The “Troubled Ten” in EM

We warn of ten economies that appear most vulnerable: Brazil, Colombia, Chile, Peru, Hungary, Romania, Turkey, South Africa, Indonesia and the Philippines.

  • The prospect of the Fed normalizing monetary policy and China’s slowing economy is a dreadful combination for EMs, which have developed new sources of vulnerabilities.
  • We debunk the notion that EM economies are less susceptible to capital flight, and demonstrate how the twin deficit challenges could reemerge.
  • We warn of ten economies that appear most vulnerable: Brazil, Colombia, Chile, Peru, Hungary, Romania, Turkey, South Africa, Indonesia and the Philippines.

Covid-19 has changed the sources of emerging market (EM) vulnerability. Many EM economies now face a combination of chronically weak growth, rising inflation and a marked deterioration in fiscal finances. At the same time, many are still grappling with new waves of Covid-19, amid limited access to vaccines and overburdened health systems. Add to this the prospect of the US Federal Reserve normalizing monetary policy amid China’s slowing economy, and it becomes a dreadful combination for EMs.

The “troubled ten” are Brazil, Colombia, Chile, Peru, Hungary, Romania, Turkey, South Africa, Indonesia and the Philippines. The economic fundamentals in these EM countries have deteriorated over the past year and are likely to worsen further in the year ahead, heightening the risk of financial crises as global interest rates rise.

EM central banks have recently started raising rates, but many are only matching the rise in inflation, resulting in still deeply negative real rates. Some EM central banks may have overreached in not providing enough interest rate return (i.e., risk premium) to foreign investors to compensate for weaker economic fundamentals.

Previously, we had warned of the EM bank-sovereign debt nexus, with 60% of sovereign debt issued after January 2020 ending up on domestic bank balance sheets. To this, we add two more concerns to our downbeat EM outlook. The first is to debunk the notion that, just because EMs have attracted smaller cumulative portfolio inflows since the pandemic started, they are less susceptible to large capital flight. It is the cumulative capital inflows over a longer time frame that matter more, and these portfolio inflows were exceptionally strong over 2014 to 2019.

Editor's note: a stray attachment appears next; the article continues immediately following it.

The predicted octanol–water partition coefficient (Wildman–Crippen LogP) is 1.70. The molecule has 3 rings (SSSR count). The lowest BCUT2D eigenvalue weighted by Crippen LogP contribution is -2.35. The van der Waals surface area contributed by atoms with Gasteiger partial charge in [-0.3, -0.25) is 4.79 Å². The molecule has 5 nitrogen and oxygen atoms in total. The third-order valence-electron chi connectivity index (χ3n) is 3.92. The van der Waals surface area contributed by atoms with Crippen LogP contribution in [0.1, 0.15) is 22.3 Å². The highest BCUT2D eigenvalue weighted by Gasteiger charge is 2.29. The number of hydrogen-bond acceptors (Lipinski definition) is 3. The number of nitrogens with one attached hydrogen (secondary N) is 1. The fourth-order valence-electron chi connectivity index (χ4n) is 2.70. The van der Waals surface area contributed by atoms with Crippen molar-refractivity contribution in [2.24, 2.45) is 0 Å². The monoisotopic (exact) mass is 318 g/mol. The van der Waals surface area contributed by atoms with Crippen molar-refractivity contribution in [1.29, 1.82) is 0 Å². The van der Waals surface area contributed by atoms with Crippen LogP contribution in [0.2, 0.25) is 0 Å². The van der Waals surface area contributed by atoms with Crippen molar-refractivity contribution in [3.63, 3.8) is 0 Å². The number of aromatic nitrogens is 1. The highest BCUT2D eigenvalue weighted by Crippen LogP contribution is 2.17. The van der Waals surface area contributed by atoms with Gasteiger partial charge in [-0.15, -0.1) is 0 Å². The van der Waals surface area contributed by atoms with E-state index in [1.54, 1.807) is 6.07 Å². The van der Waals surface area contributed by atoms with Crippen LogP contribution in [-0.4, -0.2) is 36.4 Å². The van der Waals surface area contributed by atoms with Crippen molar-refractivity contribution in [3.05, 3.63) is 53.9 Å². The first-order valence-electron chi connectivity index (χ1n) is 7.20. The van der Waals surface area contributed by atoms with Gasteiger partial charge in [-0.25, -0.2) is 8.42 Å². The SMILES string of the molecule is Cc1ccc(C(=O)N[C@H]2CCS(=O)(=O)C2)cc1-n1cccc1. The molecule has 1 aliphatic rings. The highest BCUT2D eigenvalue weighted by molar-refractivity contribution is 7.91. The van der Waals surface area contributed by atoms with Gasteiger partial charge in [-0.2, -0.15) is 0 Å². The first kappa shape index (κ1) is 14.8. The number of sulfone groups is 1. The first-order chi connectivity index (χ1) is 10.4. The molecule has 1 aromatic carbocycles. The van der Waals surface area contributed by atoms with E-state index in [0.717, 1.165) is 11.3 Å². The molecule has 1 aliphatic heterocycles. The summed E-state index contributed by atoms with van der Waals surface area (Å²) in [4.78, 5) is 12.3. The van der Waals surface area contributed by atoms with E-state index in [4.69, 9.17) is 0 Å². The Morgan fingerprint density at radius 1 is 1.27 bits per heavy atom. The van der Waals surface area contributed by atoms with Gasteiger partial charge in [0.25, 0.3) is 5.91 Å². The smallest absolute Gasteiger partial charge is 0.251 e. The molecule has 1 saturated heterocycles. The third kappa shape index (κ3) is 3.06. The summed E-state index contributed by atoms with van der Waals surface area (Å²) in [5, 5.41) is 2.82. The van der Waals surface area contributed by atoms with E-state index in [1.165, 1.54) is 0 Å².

Secondly, large current account deficits are likely to quickly re-emerge in coming years. Alongside large fiscal deficits, this will result in twin deficit challenges in EM. At the height of the pandemic last year, current account deficits in EM countries narrowed sharply, with some even swinging to surplus due to the collapse in domestic demand and imports. The subsequent surge in commodity prices also benefited EM commodity exporting countries. If the vaccination rollout accelerates in the next 12-18 months, the large fiscal deficits in many of the EM countries could leak into sizable current account deficits relatively quickly.

Overall, EMs are not in a more resilient position now than they were on the eve of the 2013 “taper tantrum” – when financial markets worldwide, and especially in EMs, declined sharply on US Federal Reserve policy moves to scale back its bond-buying program. Compared to 2013, many countries now have smaller current account deficits, larger FX reserves and have attracted only modest cumulative portfolio inflows recently. However, EMs have developed new sources of vulnerability, and real policy rates remain deeply negative in many of them.

Read our full report on the “troubled ten” here.


    Rob Subbaraman

    Rob Subbaraman

    Head of Global Macro Research

    Rebecca Wang

    Rebecca Wang

    Macroeconomic Research Analyst, Asia ex-Japan


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